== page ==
FDIC Board Approves NPR Regarding Safe-Harbor Protection

The board of directors of the Federal Deposit Insurance Corp. (FDIC) has approved a notice of proposed rulemaking (NPR) to clarify the safe-harbor protection in a conservatorship or receivership for financial assets transferred by an insured depository institution (IDI) in connection with a securitization or participation.

In March, the FDIC board extended a transitional safe harbor that permanently grandfathered securitization or participations in process through Sept. 30, 2010. Earlier this year, the FDIC board approved for public comment an advanced NPR (ANPR) regarding what standards should be applied to securitizations seeking safe-harbor treatment for transactions created after Sept. 30. Conditions for safe-harbor treatment focused on greater clarity in the securitization capital structure, enhanced disclosure requirements, and risk retention and origination requirements, the FDIC says.

In response to comments from a wide variety of interested parties, the FDIC has proposed some changes to the standards in the NPR. Among the key proposed changes from the sample regulatory text included with the ANPR, the FDIC is proposing the following:

  • a 5% reserve fund for residential mortgage-backed securities in order to cover potential put-backs during the first year of the securitization, rather than the prior 12-month seasoning requirement;
  • required disclosure of any competing ownership interests held by the servicer, or its affiliates, in other loans secured by the same property; and
  • requiring deferred compensation only for rating agencies, rather than for all service providers.

The NPR also includes clarifications of the prior text to simplify compliance. The FDIC's proposed disclosure and risk retention requirements are aligned with those proposed in April by the Securities and Exchange Commission (SEC). Upon final adoption by the SEC of the disclosure requirements in the new Regulation AB, the FDIC says it anticipates that compliance with those requirements will satisfy the disclosure requirements in the FDIC's proposed rule.

‘The market is clearly trying to find a new securitization model, with investors placing a premium on transparency throughout the process," says Sheila Bair, chairwoman of the FDIC, adding, ‘We must acknowledge the role that the ‘originate to distribute’ model played during the crisis. Insured institutions and our economy have lost many billions because our mortgage finance system broke down.’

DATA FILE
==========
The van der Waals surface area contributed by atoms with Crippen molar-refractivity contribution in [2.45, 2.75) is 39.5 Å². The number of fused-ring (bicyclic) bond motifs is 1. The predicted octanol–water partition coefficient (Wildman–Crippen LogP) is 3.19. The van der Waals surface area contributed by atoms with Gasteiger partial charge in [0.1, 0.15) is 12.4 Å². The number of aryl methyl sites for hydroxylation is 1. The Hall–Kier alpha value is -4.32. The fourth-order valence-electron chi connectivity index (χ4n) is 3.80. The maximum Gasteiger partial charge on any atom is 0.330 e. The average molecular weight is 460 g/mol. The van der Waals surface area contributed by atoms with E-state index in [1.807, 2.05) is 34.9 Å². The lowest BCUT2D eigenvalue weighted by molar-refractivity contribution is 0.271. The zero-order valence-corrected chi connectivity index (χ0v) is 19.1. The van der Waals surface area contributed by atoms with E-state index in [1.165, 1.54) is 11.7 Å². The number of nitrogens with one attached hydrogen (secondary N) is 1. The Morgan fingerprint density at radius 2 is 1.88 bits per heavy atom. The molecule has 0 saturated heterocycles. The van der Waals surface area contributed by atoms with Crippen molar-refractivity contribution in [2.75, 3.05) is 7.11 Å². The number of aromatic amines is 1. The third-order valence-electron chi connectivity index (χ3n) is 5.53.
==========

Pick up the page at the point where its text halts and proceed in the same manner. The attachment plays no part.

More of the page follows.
Two members of the FDIC Board, including Comptroller of the Currency John C. Dugan, voted against the NPR. In a statement, Dugan said he does not support the NPR because it only applies to bank securitizers. Provisions included in the Senate's reform bill, on the other hand, apply to all securitizers.

"Given how close Congress is to addressing this issue, I think the FDIC should wait to see what Congress directs the agencies to do before acting unilaterally – and frankly, I think the SEC should wait to finalize its proposed rule for the same reason," Dugan said.

He also faulted the NPR for taking an indirect approach to improving mortgage underwriting standards.

Separately, the FDIC has also issued for public comment a proposed rule that would require certain identified IDIs that are subsidiaries of large financial parent companies to submit to the FDIC analysis, information and contingent resolution plans that address and demonstrate each IDI's ability to be separated from its parent structure, and to be wound down or resolved in an orderly fashion.

The contingent resolution plan, gap analysis and mitigation efforts are intended to enable the FDIC to develop a reasonable strategy, plan or options for the orderly resolution of the institution, the FDIC says. The proposal would apply only to IDIs with greater than $10 billion in total assets that are owned or controlled by parent companies with more than $100 billion in total assets.

‘We must recognize that not only did market discipline fail to prevent the excesses of the last few years, but the regulatory system also failed in its responsibilities," Bair says. "There were significant shortcomings in our approach that permitted excessive risks to build in the system. Critically, the lack of an effective resolution process for the large, complex financial institutions limited regulators' ability to manage the crisis."



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